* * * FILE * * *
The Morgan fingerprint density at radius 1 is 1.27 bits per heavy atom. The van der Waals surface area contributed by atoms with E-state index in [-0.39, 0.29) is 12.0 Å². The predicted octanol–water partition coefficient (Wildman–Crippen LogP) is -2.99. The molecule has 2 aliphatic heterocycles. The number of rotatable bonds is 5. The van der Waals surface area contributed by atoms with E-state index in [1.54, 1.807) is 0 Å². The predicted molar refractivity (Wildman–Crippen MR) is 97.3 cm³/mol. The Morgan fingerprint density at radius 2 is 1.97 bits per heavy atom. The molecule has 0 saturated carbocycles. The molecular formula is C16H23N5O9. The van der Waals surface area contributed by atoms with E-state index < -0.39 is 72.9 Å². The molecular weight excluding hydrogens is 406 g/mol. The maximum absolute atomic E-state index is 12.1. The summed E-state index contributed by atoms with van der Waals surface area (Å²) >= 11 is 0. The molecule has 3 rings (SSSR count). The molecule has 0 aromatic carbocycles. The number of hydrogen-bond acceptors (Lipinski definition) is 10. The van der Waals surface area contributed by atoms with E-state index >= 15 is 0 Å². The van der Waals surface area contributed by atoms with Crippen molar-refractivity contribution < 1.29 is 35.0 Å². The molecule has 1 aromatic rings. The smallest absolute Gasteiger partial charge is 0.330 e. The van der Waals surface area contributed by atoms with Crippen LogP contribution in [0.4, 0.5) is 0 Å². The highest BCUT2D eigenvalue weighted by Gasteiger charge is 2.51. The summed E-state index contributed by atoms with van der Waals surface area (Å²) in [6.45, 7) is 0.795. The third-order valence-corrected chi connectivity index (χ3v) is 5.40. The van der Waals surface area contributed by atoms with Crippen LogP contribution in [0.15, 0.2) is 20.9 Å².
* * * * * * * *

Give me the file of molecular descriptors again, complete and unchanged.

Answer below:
The Morgan fingerprint density at radius 1 is 1.27 bits per heavy atom. The van der Waals surface area contributed by atoms with E-state index in [-0.39, 0.29) is 12.0 Å². The predicted octanol–water partition coefficient (Wildman–Crippen LogP) is -2.99. The molecule has 2 aliphatic heterocycles. The number of rotatable bonds is 5. The van der Waals surface area contributed by atoms with E-state index in [1.54, 1.807) is 0 Å². The predicted molar refractivity (Wildman–Crippen MR) is 97.3 cm³/mol. The Morgan fingerprint density at radius 2 is 1.97 bits per heavy atom. The molecule has 0 saturated carbocycles. The molecular formula is C16H23N5O9. The van der Waals surface area contributed by atoms with E-state index < -0.39 is 72.9 Å². The molecular weight excluding hydrogens is 406 g/mol. The maximum absolute atomic E-state index is 12.1. The summed E-state index contributed by atoms with van der Waals surface area (Å²) >= 11 is 0. The molecule has 3 rings (SSSR count). The molecule has 0 aromatic carbocycles. The number of hydrogen-bond acceptors (Lipinski definition) is 10. The van der Waals surface area contributed by atoms with E-state index >= 15 is 0 Å². The van der Waals surface area contributed by atoms with Crippen molar-refractivity contribution < 1.29 is 35.0 Å². The molecule has 1 aromatic rings. The smallest absolute Gasteiger partial charge is 0.330 e. The van der Waals surface area contributed by atoms with Crippen LogP contribution in [0.4, 0.5) is 0 Å². The highest BCUT2D eigenvalue weighted by Gasteiger charge is 2.51. The summed E-state index contributed by atoms with van der Waals surface area (Å²) in [6.45, 7) is 0.795. The third-order valence-corrected chi connectivity index (χ3v) is 5.40. The van der Waals surface area contributed by atoms with Crippen LogP contribution in [0.15, 0.2) is 20.9 Å².